In the case of Santa Clara County, the city of San Jose comprises about 53 percent of the population and arguably, should have majority control. However, VTA is responsible for making decisions that impact all 15 cities in the county. 

A way to protect the interests of smaller cities is to give them each a vote as described above, and then require that every vote on major issues must pass by both a majority of votes weighted by population and by a majority of unweighted votes. In this more equitable scenario, nothing would pass without the assent of representatives from the large population of San Jose, but San Jose would have to obtain the consent of at least seven other cities in the county—instead of just two, as is currently the case—in order to establish major transportation policies involving funds for the whole region.

Community Stakeholders
The practice in neighboring San Mateo County is to thoroughly deliberate proposals in constituent-advised committees (comprised of members appointed by the public and labor, business, and community groups) and to require committee recommendations before the proposals are brought before the governing board for a vote.  This process of deliberation can take months, but has facilitated the development of consensus within the county, which last year resulted in a 75 percent voter approval for the renewal of Measure A—a 25-year, half-cent county sales tax earmarked for transportation spending. Elected officials hold these committees in such high regard that last year they voted to adopt a committee recommendation that went counter to staff recommendations.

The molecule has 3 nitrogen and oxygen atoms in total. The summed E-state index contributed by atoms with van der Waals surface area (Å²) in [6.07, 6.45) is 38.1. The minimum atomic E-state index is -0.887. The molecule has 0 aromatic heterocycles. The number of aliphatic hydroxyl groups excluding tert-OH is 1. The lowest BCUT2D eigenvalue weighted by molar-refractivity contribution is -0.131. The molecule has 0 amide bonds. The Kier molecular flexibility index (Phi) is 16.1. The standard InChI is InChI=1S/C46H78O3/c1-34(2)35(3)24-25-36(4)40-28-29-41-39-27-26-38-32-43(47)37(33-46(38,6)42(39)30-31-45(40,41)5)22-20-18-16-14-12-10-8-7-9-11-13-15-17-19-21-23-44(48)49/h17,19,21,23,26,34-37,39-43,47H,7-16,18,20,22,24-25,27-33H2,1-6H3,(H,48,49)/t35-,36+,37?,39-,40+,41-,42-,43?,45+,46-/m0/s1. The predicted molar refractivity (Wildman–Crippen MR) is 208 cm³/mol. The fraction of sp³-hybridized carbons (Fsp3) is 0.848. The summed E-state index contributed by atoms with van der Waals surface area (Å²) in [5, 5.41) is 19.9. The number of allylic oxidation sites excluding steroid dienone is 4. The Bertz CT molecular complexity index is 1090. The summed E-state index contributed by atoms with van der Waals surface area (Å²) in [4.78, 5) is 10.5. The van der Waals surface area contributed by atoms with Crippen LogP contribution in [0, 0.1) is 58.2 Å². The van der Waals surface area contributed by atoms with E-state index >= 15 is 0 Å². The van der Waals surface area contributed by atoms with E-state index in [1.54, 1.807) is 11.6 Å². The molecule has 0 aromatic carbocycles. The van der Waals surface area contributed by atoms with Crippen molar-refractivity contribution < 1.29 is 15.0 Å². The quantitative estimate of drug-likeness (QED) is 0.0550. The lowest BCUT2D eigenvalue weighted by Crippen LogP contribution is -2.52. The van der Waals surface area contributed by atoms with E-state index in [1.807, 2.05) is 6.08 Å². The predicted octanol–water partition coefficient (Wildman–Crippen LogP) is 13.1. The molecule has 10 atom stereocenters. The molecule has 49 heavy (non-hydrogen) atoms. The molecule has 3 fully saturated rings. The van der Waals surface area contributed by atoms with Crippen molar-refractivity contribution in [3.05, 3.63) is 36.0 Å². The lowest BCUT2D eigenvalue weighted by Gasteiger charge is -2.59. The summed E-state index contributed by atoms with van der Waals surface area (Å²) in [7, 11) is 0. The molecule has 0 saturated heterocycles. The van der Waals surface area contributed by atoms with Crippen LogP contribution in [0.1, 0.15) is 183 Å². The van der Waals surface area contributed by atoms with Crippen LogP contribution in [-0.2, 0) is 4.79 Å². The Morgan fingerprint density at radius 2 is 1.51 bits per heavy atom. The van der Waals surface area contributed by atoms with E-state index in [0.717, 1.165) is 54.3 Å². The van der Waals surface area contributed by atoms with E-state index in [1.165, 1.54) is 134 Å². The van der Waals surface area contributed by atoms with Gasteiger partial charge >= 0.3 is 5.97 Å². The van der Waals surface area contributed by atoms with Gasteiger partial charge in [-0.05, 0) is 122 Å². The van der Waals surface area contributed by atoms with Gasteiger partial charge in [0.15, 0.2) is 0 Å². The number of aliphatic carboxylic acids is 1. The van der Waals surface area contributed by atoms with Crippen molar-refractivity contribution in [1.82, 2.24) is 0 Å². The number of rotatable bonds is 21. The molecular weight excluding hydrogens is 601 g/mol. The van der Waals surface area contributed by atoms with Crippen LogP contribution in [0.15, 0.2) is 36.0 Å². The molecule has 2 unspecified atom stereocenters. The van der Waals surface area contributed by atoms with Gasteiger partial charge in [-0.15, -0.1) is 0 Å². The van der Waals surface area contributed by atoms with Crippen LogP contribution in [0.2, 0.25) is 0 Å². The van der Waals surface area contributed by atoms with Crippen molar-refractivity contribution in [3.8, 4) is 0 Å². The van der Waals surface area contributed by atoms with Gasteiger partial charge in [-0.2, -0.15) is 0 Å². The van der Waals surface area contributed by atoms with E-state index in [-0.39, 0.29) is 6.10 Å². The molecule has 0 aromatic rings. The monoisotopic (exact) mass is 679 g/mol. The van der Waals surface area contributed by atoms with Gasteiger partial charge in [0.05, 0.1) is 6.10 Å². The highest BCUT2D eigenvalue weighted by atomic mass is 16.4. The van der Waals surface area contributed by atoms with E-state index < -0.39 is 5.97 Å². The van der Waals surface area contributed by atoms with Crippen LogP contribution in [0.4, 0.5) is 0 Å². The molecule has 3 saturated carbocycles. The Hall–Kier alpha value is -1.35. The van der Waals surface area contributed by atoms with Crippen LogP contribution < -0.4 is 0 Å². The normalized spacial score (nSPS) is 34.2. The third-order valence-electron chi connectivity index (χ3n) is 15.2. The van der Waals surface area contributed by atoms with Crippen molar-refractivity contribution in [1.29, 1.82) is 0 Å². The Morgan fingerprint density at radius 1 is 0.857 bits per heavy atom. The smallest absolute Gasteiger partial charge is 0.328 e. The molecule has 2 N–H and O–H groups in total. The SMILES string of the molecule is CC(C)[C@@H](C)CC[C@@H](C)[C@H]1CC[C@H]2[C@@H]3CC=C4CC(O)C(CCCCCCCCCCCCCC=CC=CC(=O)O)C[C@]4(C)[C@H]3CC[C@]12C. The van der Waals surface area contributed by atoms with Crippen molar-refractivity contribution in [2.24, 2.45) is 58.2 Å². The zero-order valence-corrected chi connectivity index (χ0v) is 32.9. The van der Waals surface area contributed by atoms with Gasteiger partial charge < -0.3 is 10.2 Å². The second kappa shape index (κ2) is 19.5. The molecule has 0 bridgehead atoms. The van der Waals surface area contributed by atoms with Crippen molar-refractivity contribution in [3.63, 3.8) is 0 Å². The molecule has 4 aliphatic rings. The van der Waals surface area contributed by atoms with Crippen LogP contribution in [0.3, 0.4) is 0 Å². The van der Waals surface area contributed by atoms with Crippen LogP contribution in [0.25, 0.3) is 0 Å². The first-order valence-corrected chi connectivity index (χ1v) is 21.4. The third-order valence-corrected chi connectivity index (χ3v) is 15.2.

At VTA, the advisory committees are weak and not representative of the whole community. The work of the committees is further undermined by the power imbalance on the board, which compels staff to be responsive to a single controlling interest over the interests of the community as a whole.
 
Effective Governance, a Step at a Time
Even with all structural elements in place and functioning well, external environmental and cultural factors can create problems for an agency. However, fixing internal structural elements that are within the control of a single agency is easier to do and can go a long way toward facilitating effective governance.

Reform is not easy. In this case, the structure of the agency is codified in the state public utilities code and requires state legislation to change. Once, a state senator did introduce a spot bill to reform the structure of the VTA, but did not pursue it when it became apparent that there was no community consensus on how the reformed structure should look.

Our society has not yet perfected this thing called democracy. Where our institutions have not been designed to share power in an equitable fashion, it is not enough to work within the system. To retain our sanity, it can be helpful to analyze how our institutions are broken, and to work for reform of these structural obstacles, so that we may ultimately be successful in creating a society that is equitable and just. 

Margaret Okuzumi is the executive director of BayRail Alliance. Additional information about creating effective transit boards can be obtained from her white paper posted at http://bayrailalliance.org/vta_proposal.pdf.

Download or view a pdf of this article (137 KB).


Moving the Movement for Transportation Justice      ?õ¬?       Vol. 12 No. 1      ?õ¬?       Spring 2007       ?õ¬?       Credits